However, all this efficiency comes with a price. Without frequent, genuine and rich interaction with the people in your life working towards shared outcomes something very meaningful is lost.
Hugs and handshakes are what make us human and they are in many ways a part of what makes doing what we do worth it.
While working and selling globally, assembling staff from around the nation and meeting clients via video have become the new reality in our technology flattened world, there are a handful of practices that I believe can help return or maintain a more human element to the virtual workspace.
The human mindset
First and foremost as we interact across time and space we have to remember that these are human beings we are interacting with. I know that sounds almost absurd, but there’s something sterilizing about the video monitor that somehow makes us more like machines – machines with bad manners.
The human mindset in the virtual world calls for an obsession with basic politeness. Be early, be thankful, be kind, be caring. Take the time to ask how someone is doing, what they are excited about or what they need help them with.
Bring this mentality to your technology and you’ll restore some of the humanness that it robs.
The human routine
The use of virtual staff, assistants and providers makes it easy to conduct business much like it’s one big transaction.
In the virtual world it’s essential that you not lose all sense of human business routine. When you work with virtual assistants, graphic designers, copywriters, take the time to set up a meeting just to get to know them. Some of this could be in the form of an interview, but the more you know a person the more you’ll understand their unique abilities and that’s how you create a great working relationship and that’s how everyone wins.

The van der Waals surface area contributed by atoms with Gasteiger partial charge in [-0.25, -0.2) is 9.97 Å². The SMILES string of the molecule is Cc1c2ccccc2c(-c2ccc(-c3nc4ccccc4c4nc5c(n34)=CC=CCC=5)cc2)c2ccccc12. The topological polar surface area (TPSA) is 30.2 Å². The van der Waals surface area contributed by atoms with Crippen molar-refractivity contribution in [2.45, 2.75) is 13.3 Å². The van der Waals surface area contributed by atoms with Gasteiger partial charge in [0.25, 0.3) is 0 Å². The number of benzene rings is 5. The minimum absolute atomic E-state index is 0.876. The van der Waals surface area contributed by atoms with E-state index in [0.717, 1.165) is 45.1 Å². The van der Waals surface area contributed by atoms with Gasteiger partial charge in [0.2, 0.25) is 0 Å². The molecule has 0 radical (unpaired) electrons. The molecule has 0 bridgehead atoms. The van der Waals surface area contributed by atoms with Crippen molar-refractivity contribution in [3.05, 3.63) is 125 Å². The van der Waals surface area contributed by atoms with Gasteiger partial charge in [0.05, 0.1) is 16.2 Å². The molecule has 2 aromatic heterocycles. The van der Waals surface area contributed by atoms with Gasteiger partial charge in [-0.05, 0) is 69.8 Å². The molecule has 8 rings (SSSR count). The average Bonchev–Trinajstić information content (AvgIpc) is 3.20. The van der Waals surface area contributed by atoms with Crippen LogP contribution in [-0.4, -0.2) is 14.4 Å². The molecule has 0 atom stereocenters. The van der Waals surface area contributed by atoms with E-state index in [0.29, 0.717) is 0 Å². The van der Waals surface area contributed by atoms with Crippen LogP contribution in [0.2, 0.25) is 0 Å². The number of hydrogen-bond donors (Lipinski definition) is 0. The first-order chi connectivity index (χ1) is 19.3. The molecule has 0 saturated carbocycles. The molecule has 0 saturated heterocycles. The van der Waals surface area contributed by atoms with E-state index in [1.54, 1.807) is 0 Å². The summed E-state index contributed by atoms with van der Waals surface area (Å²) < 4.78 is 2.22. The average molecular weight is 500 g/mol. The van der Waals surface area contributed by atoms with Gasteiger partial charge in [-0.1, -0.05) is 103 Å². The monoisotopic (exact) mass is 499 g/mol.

Create regularly scheduled meetings just to check in and use these to keep focused on managing the relationship as well as the work.
The human meeting
I wrote a post last week about how to start meetings on a high note. It got so much response it served to highlight the lack of humanness in our meetings, both in person and online.
In the post I suggested that every meeting start by asking participants to share one thing professionally and personally they were very excited about.
This human touch is so profoundly missing from flat screen interaction that simply starting a virtual meeting in this fashion can return a sense of joy to the otherwise dreaded meeting.
The human touch
You probably saw this last one coming, but in the virtual cocoon we live and work, it’s become essential that you force yourself out into real life.
You may have every last client work detail hammered out via your online portal, so take three or four clients to lunch, just to get to know them better.
Go to three or four conferences a year, just to meet some of the people that comment on your blog posts.
Reach out to people whose work you admire and see if they can grab coffee the next time you’re in their town.
Everything I’ve mentioned in this post is both obvious and natural, but somehow the lack of real space makes it less so. You can fuse what’s great about technology with what’s great about human inspiration and bring it back into the workplace if you simply choose to remain human.